In Brief: Hysterectomy doesn't harm - and may help - sexual function
Hysterectomy doesn't harm — and may help — sexual function
Every year, an estimated 600,000 women in the United States have hysterectomies, mostly for noncancerous conditions such as heavy menstrual bleeding (menorrhagia), fibroids, and endometriosis. Hysterectomy removes either the entire uterus or the uterus above the cervix. The ovaries may also be removed (oophorectomy), as a hedge against ovarian cancer. Any type of hysterectomy means the end of menstrual periods and childbearing, and removal of the ovaries results in menopause and the loss of ovarian estrogens and androgens. The surgery can be performed abdominally, vaginally, or laparoscopically.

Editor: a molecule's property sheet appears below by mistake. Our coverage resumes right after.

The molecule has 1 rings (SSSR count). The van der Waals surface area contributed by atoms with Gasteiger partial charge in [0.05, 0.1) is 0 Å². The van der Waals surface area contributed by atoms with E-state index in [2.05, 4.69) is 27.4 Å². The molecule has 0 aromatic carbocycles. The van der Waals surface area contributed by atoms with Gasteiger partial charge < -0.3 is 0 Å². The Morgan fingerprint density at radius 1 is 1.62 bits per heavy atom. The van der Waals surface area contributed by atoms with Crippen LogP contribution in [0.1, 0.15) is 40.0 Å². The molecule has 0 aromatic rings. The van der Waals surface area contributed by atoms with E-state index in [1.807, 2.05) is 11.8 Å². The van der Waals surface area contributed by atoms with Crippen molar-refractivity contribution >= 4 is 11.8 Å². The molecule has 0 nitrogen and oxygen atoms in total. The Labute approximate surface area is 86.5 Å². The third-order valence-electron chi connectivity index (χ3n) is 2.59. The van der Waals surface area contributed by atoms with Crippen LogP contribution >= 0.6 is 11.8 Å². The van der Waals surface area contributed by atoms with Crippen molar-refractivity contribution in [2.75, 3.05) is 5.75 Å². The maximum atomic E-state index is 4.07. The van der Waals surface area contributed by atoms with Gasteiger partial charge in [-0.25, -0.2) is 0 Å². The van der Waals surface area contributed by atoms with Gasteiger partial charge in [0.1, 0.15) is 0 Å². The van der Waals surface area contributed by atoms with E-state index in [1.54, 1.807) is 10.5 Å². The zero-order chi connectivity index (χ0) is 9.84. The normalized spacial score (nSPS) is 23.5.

Before considering hysterectomy, women often seek alternatives, such as drug therapy. Surgical risk is always a concern — and so, too, may be the psychological and medical ramifications of losing the uterus and, possibly, the ovaries. One further worry is that hysterectomy may have a negative impact on sexual function. That idea derives, in part, from studies conducted in the 1960s by sexuality researchers William Masters and Virginia Johnson, who suggested that the uterus plays a role in orgasm. But solid evidence for a physiological relationship between hysterectomy and decreased sexual function is lacking. In 2000, a review of 18 studies of post-hysterectomy sexual function found that most women reported either no change or improved sexual functioning (Obstetrics and Gynecology, June 2000), although most of the studies were deemed poorly designed.